ارتباط بین نوسانات بازار سهام مشروط و نوسانات اقتصاد کلان مشروط : شواهد تجربی بر اساس داده های انگلستان
|کد مقاله||سال انتشار||تعداد صفحات مقاله انگلیسی||ترجمه فارسی|
|19517||2002||10 صفحه PDF||سفارش دهید|
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Publisher : Elsevier - Science Direct (الزویر - ساینس دایرکت)
Journal : International Review of Financial Analysis, Volume 11, Issue 1, 2002, Pages 101–110
This paper attempts to determine the relationship between conditional stock market volatility and conditional macroeconomic volatility based upon monthly UK data covering the period January 1967–December 1995. Conditional volatility is estimated using the well-known Autoregressive Conditional Heteroscedastic (ARCH), Generalised ARCH (GARCH) models. The macroeconomic variables used include industrial production, real retail sales, money supply, inflation, and an exchange rate variable, namely the German Deutsche mark/pound
For a number of years, much interest has been shown in the behaviour of stock market volatility (see Baillie & DeGennaro, 1990, French et al., 1987 and Poon & Taylor, 1992). Ever since the development of the Autoregressive Conditional Heteroscedastic (ARCH) models by Engle (1982), a model exists that allows the conditional variance, which is a measure of volatility, to change over time.1 Given that a model exists to measure this conditional volatility, the question that remains to be answered is that of why does conditional stock market volatility change over time. Attempts have been made to examine the relationship between conditional stock market volatility and the release of information in the market place.2Fraser and Power (1997), examining the UK, US, and a number of Pacific Rim equity markets, found no substantial evidence to support the argument that the magnitude of information arrival in the market place has any impact upon conditional stock market volatility.3 The use of macroeconomic variables in explaining stock return volatility changes was examined by Schwert (1989) using US data. Using several macroeconomic variables, namely inflation, industrial production, and money, his findings showed weak evidence that macroeconomic volatility can help predict stock return volatility. A study by Liljeblom and Stenius (1997) based on Finnish data found that between one-sixth and more than two-thirds of changes in conditional stock market volatility was related to conditional macroeconomic volatility, namely inflation, industrial production, and money supply. The objective of this paper is to examine conditional volatility so as to determine whether changes in UK stock market volatility through time, as measured by the conditional variance, can be explained by time-varying conditional volatility in a number of macroeconomic variables.4 The theoretical explanation for such a relationship comes from recognising that security prices are given by the discounted present value of expected future cashflows (Eq. (1)): equation(1) where Dt+k represents the capital gain plus any dividend paid to the shareholder in period t+1, and 1/(1+Rt+k)k is the discount rate for the period t+k based on information available to at time t−1. Et−1 denotes the conditional expectation. The conditional variance of security prices at time t−1, vart−1Pt will depend upon the conditional variance of expected future cash flows and future discount rates and on the conditional covariances between them. If one was to assume constant discount rates, then the conditional variance of both security prices and expected future cash flows should be proportional to one another. Since the level of corporate equity on the aggregate level should in turn depend on the health of the economy, it is plausible that a change in the level of uncertainty about future macroeconomic conditions would produce a proportional change in security return volatility. The paper is organised as follows. Section 2 provides a description of the data used. Section 3 discusses the test strategy and methodology. In Section 4, the empirical results are presented. Section 5 provides the conclusion.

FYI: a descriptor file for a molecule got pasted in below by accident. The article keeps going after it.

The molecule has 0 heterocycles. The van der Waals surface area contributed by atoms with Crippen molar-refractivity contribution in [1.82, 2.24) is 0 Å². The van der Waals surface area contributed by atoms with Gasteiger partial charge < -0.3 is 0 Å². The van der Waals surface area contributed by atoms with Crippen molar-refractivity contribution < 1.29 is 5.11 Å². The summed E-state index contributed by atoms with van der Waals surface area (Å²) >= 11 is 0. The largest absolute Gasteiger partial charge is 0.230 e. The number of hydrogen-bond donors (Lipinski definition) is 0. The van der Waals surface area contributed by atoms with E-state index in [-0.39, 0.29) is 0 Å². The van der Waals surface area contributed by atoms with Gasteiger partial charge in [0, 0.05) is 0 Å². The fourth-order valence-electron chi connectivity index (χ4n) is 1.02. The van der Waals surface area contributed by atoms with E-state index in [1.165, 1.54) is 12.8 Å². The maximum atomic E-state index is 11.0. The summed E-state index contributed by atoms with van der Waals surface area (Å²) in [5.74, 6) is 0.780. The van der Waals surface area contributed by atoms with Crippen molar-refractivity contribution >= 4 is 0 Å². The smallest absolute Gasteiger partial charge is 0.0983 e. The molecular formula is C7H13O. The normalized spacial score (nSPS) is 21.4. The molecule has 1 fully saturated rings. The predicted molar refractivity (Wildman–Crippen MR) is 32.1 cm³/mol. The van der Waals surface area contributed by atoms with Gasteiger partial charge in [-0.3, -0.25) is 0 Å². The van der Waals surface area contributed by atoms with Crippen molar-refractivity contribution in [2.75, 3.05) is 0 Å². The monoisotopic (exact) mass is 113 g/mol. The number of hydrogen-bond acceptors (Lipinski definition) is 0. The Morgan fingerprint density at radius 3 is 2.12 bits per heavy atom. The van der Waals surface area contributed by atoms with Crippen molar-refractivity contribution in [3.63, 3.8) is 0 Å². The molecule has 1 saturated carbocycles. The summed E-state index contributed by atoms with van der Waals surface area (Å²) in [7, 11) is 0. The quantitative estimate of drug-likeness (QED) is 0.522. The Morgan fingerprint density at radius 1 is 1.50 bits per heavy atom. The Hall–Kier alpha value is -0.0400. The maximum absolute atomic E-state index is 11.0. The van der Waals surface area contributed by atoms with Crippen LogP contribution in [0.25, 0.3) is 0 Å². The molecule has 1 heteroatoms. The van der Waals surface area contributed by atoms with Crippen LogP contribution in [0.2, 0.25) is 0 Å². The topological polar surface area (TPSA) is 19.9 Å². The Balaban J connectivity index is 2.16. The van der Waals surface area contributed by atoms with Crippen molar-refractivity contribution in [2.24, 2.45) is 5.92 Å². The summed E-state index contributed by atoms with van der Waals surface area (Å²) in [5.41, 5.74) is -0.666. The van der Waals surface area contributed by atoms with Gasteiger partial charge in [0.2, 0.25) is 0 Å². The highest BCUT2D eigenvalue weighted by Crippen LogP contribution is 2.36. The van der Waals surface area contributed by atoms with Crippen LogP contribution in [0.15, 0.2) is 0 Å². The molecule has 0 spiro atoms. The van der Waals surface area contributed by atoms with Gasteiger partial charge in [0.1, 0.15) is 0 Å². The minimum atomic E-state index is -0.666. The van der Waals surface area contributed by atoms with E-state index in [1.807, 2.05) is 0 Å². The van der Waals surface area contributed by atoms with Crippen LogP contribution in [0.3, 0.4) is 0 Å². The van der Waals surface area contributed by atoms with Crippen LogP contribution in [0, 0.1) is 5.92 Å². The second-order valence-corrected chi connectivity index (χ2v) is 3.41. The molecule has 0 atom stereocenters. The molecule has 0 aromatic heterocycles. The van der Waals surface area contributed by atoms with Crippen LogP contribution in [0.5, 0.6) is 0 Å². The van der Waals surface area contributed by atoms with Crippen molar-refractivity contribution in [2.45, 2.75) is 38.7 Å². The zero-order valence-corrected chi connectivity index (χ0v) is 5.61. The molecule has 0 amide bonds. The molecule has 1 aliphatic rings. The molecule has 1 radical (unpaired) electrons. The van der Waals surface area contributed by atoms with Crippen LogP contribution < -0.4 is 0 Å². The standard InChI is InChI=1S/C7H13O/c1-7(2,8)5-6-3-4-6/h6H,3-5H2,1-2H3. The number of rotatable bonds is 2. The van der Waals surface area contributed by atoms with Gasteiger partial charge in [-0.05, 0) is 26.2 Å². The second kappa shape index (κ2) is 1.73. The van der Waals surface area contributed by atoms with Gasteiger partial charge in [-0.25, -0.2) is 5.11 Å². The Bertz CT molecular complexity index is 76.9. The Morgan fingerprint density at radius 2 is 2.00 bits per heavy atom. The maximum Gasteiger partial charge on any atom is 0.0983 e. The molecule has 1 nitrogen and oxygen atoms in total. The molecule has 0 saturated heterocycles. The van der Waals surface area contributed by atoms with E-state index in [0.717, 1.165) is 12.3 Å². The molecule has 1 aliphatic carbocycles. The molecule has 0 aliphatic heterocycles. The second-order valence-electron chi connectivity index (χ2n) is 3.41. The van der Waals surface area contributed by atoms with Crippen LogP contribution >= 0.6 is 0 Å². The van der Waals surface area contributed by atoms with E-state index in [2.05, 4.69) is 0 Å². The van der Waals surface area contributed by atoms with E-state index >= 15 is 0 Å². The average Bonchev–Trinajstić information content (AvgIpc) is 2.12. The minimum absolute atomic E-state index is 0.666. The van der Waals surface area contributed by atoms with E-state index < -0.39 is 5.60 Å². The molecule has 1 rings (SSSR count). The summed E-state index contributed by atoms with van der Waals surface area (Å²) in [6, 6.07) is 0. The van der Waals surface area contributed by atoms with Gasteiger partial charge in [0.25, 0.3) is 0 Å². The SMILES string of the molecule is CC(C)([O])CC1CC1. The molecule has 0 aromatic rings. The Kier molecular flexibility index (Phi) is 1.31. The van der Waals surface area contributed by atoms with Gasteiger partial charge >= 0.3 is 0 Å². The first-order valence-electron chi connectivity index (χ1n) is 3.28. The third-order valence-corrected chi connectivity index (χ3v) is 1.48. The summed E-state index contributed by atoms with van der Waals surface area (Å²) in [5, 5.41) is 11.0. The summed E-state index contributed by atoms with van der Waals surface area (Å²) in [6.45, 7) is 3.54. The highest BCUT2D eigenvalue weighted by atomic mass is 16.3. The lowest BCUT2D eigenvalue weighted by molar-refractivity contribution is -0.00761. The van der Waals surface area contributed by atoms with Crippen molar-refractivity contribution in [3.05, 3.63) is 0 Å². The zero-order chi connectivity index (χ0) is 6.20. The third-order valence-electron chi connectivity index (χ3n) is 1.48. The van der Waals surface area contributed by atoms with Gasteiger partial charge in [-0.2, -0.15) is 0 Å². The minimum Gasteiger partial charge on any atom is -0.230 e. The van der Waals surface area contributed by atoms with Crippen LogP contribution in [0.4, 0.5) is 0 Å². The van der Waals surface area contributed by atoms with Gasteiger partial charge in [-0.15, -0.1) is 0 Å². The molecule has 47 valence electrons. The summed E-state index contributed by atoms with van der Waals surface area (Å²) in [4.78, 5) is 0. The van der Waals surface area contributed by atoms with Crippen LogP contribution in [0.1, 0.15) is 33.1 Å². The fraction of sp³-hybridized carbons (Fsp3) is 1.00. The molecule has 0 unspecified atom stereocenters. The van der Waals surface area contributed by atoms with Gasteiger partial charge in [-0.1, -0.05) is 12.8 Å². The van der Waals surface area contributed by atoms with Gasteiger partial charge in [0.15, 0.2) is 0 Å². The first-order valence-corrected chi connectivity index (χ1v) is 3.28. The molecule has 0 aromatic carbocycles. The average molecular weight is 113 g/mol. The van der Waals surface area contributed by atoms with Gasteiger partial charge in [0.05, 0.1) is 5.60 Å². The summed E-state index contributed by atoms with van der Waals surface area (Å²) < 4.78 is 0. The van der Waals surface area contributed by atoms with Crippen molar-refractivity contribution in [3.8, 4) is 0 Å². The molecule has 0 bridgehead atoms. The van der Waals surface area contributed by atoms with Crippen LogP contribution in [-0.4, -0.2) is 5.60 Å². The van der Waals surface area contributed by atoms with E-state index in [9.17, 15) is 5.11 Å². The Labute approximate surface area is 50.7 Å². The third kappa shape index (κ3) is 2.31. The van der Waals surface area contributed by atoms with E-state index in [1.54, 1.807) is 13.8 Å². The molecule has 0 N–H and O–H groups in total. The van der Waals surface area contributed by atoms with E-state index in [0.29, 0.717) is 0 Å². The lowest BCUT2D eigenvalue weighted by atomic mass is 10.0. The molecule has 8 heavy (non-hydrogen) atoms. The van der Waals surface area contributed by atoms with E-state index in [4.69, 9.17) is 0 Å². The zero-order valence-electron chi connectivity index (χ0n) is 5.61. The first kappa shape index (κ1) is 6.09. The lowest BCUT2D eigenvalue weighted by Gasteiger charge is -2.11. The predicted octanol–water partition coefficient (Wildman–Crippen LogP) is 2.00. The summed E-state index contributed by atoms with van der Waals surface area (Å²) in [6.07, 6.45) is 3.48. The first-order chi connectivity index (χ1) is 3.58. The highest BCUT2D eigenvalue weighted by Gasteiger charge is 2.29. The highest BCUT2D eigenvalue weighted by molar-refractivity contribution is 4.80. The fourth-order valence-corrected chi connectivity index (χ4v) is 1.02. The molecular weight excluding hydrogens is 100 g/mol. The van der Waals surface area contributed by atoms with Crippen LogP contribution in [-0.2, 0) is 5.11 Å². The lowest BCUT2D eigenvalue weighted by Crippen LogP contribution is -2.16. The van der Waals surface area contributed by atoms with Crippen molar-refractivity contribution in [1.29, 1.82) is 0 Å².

نتیجه گیری انگلیسی
This study has examined the relationship between the conditional volatility in the UK stock market and a number of macroeconomic variables. In terms of the VAR estimation, a significant relationship was found between stock market and macroeconomic volatility with respect to the ability of macroeconomic volatility in predicting stock market volatility. Tests of the joint and simultaneous explanatory power of macroeconomic volatility were found to be disappointing since no significant relationship was found. It was found, however, that the inclusion of the conditional volatility of inflation in the conditional stock market volatility equation resulted in an improvement in the goodness of fit based on the difference in the log-likelihood value. Stock market returns are constantly changing, and the volatility that exists within the stock market can be estimated using the ARCH models. This paper has looked at whether the changing conditional volatility in the stock market can be explained, in part, to the conditional volatility that exists within macroeconomic variables. Based on the macroeconomic variables used, from this study, one would have to conclude that the volatility in the macrovariables selected does not explain the volatility in the stock market.